intuitive but brings with it some drawbacks: the current ripple can be significant and
obtaining an acceptable control of the current can be challenging. In trying to solve these
problems, current control algorithms were made more and more complex, including
techniques such as fast decay and mixed decay. With the introduction of microstepping in
stepper motor driving a new current control algorithm limit became evident: the analog
circuitry and the control loop should be able to manage lower currents with higher
resolution.
Voltage mode totally changes the control approach implementing an open-loop control:
a sinusoidal voltage is applied to the motor phases and the electro-mechanical system
response with a sinusoidal current.
Note:
Due to its principle of operation, Voltage mode driving is not suited to full step driving. The
best performance is always obtained using microstepping operation.
This result can be obtained through the analysis of the stepper motor electrical model.
Equation 1, extracted from the model in Figure 1, shows how the current of a generic motor
phase is related to:

Phase voltage VPH

Back electromotive force (BEMF)

Phase resistance (Rm) and inductance (Lm).
The back electromotive force is typically a sinusoidal voltage with frequency and amplitude
proportional to motor rotation speed. The BEMF frequency (fel) is equal to one quarter of the
rotation speed expressed in steps per second (fSTEP); this frequency is exactly the same as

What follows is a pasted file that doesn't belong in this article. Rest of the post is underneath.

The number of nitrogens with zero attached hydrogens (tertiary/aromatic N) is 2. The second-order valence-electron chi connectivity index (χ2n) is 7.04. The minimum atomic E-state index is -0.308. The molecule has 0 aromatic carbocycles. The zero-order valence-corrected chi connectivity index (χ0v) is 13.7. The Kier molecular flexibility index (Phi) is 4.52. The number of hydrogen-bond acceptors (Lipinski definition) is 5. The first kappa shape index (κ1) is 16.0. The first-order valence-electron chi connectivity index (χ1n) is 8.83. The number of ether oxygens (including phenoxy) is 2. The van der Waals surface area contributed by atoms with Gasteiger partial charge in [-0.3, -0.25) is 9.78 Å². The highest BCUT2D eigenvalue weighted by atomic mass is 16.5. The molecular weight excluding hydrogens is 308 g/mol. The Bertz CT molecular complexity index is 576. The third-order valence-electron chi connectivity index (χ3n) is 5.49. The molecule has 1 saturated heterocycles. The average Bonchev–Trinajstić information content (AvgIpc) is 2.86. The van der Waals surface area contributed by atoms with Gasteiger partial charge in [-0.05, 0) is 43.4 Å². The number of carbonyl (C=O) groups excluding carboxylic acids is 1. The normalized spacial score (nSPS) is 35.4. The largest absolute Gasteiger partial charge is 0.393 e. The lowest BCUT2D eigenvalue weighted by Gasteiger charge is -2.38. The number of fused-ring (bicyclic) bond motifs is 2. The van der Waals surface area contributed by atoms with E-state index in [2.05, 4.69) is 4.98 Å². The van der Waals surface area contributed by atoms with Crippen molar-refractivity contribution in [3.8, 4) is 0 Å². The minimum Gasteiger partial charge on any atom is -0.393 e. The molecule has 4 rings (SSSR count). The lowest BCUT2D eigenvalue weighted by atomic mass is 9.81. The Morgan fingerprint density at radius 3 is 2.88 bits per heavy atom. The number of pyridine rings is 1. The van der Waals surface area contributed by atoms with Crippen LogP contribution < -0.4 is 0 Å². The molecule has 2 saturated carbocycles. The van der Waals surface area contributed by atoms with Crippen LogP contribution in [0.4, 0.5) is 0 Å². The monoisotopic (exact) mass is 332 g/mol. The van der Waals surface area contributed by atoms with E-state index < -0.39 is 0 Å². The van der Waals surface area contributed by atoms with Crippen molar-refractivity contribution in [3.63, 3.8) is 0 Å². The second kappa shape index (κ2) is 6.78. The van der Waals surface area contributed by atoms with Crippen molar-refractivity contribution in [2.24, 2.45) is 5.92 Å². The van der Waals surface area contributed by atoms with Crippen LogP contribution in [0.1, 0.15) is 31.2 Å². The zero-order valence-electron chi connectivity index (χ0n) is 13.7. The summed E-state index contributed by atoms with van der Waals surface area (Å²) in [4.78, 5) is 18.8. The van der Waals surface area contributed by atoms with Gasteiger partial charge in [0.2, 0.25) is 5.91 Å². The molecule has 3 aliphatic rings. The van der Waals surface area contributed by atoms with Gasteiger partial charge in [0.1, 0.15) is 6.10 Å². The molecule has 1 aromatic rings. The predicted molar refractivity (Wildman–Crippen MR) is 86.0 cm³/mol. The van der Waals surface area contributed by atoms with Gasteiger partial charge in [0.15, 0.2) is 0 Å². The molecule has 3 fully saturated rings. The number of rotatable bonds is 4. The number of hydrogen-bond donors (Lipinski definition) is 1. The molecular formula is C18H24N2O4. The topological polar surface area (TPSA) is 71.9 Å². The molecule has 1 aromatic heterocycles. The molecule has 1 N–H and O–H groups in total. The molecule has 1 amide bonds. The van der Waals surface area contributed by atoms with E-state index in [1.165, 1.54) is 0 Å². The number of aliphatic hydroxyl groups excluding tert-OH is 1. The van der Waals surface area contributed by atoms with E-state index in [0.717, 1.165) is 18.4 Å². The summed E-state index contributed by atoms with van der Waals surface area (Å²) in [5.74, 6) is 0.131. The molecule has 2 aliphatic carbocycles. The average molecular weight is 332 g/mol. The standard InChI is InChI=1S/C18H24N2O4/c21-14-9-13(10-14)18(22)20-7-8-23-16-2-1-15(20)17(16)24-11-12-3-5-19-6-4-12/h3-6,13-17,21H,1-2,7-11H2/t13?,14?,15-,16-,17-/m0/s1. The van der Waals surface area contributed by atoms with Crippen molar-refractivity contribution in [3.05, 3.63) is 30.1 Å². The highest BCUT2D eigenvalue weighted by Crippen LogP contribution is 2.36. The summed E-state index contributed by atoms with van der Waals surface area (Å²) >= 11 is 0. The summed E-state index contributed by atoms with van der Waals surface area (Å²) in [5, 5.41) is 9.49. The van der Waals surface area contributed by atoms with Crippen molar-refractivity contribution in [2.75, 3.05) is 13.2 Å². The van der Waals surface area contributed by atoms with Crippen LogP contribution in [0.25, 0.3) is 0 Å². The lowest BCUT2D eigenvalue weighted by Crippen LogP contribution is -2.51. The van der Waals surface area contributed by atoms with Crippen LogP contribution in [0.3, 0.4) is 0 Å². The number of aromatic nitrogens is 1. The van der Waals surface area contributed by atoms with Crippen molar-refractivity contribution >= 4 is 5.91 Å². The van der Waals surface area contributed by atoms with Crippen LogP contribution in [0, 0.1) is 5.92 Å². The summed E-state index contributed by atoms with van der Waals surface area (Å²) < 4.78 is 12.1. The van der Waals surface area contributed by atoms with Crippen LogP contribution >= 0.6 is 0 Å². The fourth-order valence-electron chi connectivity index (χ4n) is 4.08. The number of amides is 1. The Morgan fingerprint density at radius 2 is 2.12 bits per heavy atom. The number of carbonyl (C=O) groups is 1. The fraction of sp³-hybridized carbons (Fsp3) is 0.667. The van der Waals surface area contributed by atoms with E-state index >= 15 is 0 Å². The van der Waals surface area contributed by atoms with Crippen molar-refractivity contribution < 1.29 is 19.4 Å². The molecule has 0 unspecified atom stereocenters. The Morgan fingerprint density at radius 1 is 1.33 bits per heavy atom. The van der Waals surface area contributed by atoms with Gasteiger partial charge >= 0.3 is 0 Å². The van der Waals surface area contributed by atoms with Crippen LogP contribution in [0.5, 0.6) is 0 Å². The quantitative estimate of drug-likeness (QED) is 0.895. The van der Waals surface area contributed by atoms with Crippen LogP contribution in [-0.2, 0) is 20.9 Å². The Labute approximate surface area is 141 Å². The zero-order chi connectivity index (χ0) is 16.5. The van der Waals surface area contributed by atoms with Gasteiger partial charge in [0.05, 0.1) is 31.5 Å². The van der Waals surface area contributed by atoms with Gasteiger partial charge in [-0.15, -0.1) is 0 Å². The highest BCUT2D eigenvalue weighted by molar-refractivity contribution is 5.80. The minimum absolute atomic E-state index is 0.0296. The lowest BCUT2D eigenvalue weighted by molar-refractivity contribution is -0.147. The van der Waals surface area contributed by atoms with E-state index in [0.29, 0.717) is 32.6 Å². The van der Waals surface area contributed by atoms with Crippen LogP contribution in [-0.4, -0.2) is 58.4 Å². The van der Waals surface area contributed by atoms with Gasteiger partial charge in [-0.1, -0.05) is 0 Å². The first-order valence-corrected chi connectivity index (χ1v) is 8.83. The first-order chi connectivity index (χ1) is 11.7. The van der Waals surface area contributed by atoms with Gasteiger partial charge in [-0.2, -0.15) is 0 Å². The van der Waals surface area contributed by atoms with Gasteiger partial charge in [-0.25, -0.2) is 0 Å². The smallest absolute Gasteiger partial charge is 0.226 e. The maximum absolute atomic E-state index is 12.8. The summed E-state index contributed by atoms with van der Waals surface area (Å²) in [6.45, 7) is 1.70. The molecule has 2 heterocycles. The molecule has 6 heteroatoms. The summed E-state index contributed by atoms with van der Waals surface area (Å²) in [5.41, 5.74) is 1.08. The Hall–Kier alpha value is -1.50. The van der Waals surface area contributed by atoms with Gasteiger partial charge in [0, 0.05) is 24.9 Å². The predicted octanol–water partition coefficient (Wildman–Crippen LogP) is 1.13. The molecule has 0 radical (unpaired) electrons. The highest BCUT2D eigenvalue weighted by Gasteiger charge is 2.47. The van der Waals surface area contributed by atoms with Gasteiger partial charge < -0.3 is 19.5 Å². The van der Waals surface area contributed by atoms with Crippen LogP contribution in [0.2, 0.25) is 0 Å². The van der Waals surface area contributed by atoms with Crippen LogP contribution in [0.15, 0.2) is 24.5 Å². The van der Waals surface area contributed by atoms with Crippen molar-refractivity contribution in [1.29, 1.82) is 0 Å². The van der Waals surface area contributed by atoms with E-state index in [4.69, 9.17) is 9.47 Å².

the hypothetical current sine wave that should be applied to the motor phase in order to
make the motor turn at fSTEP step rate. The BEMF amplitude is proportional to step
frequency through a linear coefficient ke: this parameter depends on motor characteristics
and structure (rotor material, coil turns, etc.).
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Figure 1. Motor phase electrical model
Stepper motor
Lm
Motor phase
VPH(t)
Rm
BEMF(fel, t)
AM12849v1
Equation 1
V PH  t  + BEMF  f el t 
i PH  t  = --------------------------------------------------------R m + i2f el  L m
Considering all the currents and voltages of the electrical model as sinusoidal, Equation 1
can be written as a vector equation (Equation 2). The resulting vector system, which is
shown in Figure 2, adds a new variable to the current vs. voltage relationship: the load angle
 which is the angle between stator and rotor magnetic field vectors. The load angle is in
direct relation with the angle  lying between the phase current and BEMF phasors, as
shown in Equation 3.
The torque (Tq) applied to the motor shaft is proportional to both the phase current and the
sine of the load angle, as shown by Equation 4, where the kt parameter is the motor torque
constant which is equal to the ke constant, but expressed in Nm/A instead of V/Hz.
Figure 2. Phasor representation of motor phase equation
V PH
ΦROT
β
BEMF
α
2πf el · Lm · IPH
δ
ΦSTA I PH
Rm · IPH
δ = arctan(2πf el · L m/Rm)
AM12850v1
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Voltage mode driving
Equation 2
V PH  f el  + BEMF  f el 
I PH  f el  = --------------------------------------------------------R m + i2f el  L m
Equation 3

 = --- – 
2
Equation 4

T q = K t  I PH  cos    = K t  I PH  cos  --- – 
2

K t  Nm/A  = K e  V/Hz 
Starting from Equation 2, it is possible to obtain the voltage amplitude which, when applied
to the motor phase, makes the amplitude of phase current constant. The basic principle of
Voltage mode control is based on this relationship. The resulting formula (Equation 5)
shows how the voltage amplitude is a complex function of phase current, motor parameters
and other factors.